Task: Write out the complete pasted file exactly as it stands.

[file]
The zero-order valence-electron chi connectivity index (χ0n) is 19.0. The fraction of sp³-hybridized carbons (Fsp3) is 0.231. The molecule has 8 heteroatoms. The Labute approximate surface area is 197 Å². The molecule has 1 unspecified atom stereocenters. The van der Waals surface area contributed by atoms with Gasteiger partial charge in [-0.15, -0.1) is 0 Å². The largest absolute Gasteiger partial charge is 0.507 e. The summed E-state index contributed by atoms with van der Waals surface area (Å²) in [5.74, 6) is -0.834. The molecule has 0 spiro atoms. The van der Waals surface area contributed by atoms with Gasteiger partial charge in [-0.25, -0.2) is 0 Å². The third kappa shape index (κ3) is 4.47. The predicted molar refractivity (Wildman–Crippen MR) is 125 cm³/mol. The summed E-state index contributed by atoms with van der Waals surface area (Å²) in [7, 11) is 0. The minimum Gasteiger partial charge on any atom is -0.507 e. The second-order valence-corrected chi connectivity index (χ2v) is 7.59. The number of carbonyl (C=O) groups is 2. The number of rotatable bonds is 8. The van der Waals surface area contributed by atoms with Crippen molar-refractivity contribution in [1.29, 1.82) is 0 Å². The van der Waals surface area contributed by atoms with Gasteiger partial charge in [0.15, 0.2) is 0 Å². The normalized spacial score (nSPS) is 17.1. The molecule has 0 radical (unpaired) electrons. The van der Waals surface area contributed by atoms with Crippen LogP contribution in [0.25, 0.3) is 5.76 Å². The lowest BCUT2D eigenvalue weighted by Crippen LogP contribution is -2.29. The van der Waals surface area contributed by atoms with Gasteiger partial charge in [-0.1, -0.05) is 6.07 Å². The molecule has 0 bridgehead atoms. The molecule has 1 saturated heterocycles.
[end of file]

The zero-order valence-electron chi connectivity index (χ0n) is 19.0. The fraction of sp³-hybridized carbons (Fsp3) is 0.231. The molecule has 8 heteroatoms. The Labute approximate surface area is 197 Å². The molecule has 1 unspecified atom stereocenters. The van der Waals surface area contributed by atoms with Gasteiger partial charge in [-0.15, -0.1) is 0 Å². The largest absolute Gasteiger partial charge is 0.507 e. The summed E-state index contributed by atoms with van der Waals surface area (Å²) in [5.74, 6) is -0.834. The molecule has 0 spiro atoms. The van der Waals surface area contributed by atoms with Gasteiger partial charge in [-0.25, -0.2) is 0 Å². The third kappa shape index (κ3) is 4.47. The predicted molar refractivity (Wildman–Crippen MR) is 125 cm³/mol. The summed E-state index contributed by atoms with van der Waals surface area (Å²) in [7, 11) is 0. The minimum Gasteiger partial charge on any atom is -0.507 e. The second-order valence-corrected chi connectivity index (χ2v) is 7.59. The number of carbonyl (C=O) groups is 2. The number of rotatable bonds is 8. The van der Waals surface area contributed by atoms with Crippen molar-refractivity contribution in [1.29, 1.82) is 0 Å². The van der Waals surface area contributed by atoms with Gasteiger partial charge in [0.15, 0.2) is 0 Å². The normalized spacial score (nSPS) is 17.1. The molecule has 0 radical (unpaired) electrons. The van der Waals surface area contributed by atoms with Crippen LogP contribution in [0.25, 0.3) is 5.76 Å². The lowest BCUT2D eigenvalue weighted by Crippen LogP contribution is -2.29. The van der Waals surface area contributed by atoms with Gasteiger partial charge in [-0.1, -0.05) is 6.07 Å². The molecule has 0 bridgehead atoms. The molecule has 1 saturated heterocycles.